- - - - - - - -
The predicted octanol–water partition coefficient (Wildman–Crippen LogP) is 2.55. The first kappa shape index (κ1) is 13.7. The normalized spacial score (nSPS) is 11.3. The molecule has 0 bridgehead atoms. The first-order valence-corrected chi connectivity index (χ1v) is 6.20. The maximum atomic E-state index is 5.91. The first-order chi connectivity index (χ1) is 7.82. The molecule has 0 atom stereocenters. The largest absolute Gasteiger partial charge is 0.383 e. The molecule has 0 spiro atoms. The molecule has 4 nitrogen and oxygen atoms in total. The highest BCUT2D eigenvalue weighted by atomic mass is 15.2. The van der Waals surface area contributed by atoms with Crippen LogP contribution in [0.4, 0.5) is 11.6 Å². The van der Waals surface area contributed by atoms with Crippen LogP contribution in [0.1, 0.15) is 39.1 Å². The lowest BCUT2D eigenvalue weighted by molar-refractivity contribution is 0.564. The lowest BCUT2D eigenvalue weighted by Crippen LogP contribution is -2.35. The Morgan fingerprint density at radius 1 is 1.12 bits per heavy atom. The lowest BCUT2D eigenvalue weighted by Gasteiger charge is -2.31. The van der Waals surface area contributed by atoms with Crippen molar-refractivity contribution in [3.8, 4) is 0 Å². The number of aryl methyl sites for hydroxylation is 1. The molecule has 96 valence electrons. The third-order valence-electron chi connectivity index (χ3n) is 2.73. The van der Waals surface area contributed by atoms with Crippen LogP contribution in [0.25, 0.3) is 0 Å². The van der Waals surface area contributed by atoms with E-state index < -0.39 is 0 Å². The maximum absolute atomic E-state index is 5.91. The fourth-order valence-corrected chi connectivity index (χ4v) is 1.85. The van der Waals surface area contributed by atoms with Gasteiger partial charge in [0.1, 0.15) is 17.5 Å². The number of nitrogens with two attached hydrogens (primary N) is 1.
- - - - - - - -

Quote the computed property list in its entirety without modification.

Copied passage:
The predicted octanol–water partition coefficient (Wildman–Crippen LogP) is 2.55. The first kappa shape index (κ1) is 13.7. The normalized spacial score (nSPS) is 11.3. The molecule has 0 bridgehead atoms. The first-order valence-corrected chi connectivity index (χ1v) is 6.20. The maximum atomic E-state index is 5.91. The first-order chi connectivity index (χ1) is 7.82. The molecule has 0 atom stereocenters. The largest absolute Gasteiger partial charge is 0.383 e. The molecule has 0 spiro atoms. The molecule has 4 nitrogen and oxygen atoms in total. The highest BCUT2D eigenvalue weighted by atomic mass is 15.2. The van der Waals surface area contributed by atoms with Crippen LogP contribution in [0.4, 0.5) is 11.6 Å². The van der Waals surface area contributed by atoms with Crippen LogP contribution in [0.1, 0.15) is 39.1 Å². The lowest BCUT2D eigenvalue weighted by molar-refractivity contribution is 0.564. The lowest BCUT2D eigenvalue weighted by Crippen LogP contribution is -2.35. The Morgan fingerprint density at radius 1 is 1.12 bits per heavy atom. The lowest BCUT2D eigenvalue weighted by Gasteiger charge is -2.31. The van der Waals surface area contributed by atoms with Crippen molar-refractivity contribution in [3.8, 4) is 0 Å². The number of aryl methyl sites for hydroxylation is 1. The molecule has 96 valence electrons. The third-order valence-electron chi connectivity index (χ3n) is 2.73. The van der Waals surface area contributed by atoms with Crippen LogP contribution in [0.25, 0.3) is 0 Å². The van der Waals surface area contributed by atoms with E-state index < -0.39 is 0 Å². The maximum absolute atomic E-state index is 5.91. The fourth-order valence-corrected chi connectivity index (χ4v) is 1.85. The van der Waals surface area contributed by atoms with Gasteiger partial charge in [0.1, 0.15) is 17.5 Å². The number of nitrogens with two attached hydrogens (primary N) is 1.